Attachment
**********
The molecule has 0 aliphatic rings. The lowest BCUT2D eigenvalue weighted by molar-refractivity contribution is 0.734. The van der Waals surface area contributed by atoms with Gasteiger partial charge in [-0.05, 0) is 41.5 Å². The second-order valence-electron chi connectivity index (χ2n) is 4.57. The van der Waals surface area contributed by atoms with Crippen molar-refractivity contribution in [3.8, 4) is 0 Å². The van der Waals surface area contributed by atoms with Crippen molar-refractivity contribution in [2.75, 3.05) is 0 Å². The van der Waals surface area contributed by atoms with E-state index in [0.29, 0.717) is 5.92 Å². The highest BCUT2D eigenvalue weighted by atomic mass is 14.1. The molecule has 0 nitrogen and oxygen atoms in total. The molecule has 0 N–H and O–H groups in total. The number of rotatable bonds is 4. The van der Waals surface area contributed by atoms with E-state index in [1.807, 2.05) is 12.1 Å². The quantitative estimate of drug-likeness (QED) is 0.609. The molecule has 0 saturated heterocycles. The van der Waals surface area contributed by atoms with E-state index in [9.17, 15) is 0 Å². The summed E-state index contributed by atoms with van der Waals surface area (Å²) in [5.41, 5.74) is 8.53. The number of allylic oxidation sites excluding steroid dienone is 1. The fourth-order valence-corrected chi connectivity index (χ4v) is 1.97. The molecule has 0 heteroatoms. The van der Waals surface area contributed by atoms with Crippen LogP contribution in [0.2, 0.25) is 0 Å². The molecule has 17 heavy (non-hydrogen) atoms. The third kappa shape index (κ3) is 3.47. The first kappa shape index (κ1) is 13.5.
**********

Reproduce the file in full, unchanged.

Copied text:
The molecule has 0 aliphatic rings. The lowest BCUT2D eigenvalue weighted by molar-refractivity contribution is 0.734. The van der Waals surface area contributed by atoms with Gasteiger partial charge in [-0.05, 0) is 41.5 Å². The second-order valence-electron chi connectivity index (χ2n) is 4.57. The van der Waals surface area contributed by atoms with Crippen molar-refractivity contribution in [3.8, 4) is 0 Å². The van der Waals surface area contributed by atoms with Crippen molar-refractivity contribution in [2.75, 3.05) is 0 Å². The van der Waals surface area contributed by atoms with E-state index in [0.29, 0.717) is 5.92 Å². The highest BCUT2D eigenvalue weighted by atomic mass is 14.1. The molecule has 0 nitrogen and oxygen atoms in total. The molecule has 0 N–H and O–H groups in total. The number of rotatable bonds is 4. The van der Waals surface area contributed by atoms with E-state index in [1.807, 2.05) is 12.1 Å². The quantitative estimate of drug-likeness (QED) is 0.609. The molecule has 0 saturated heterocycles. The van der Waals surface area contributed by atoms with E-state index in [9.17, 15) is 0 Å². The summed E-state index contributed by atoms with van der Waals surface area (Å²) in [5.41, 5.74) is 8.53. The number of allylic oxidation sites excluding steroid dienone is 1. The fourth-order valence-corrected chi connectivity index (χ4v) is 1.97. The molecule has 0 heteroatoms. The van der Waals surface area contributed by atoms with Crippen LogP contribution in [0.2, 0.25) is 0 Å². The molecule has 17 heavy (non-hydrogen) atoms. The third kappa shape index (κ3) is 3.47. The first kappa shape index (κ1) is 13.5.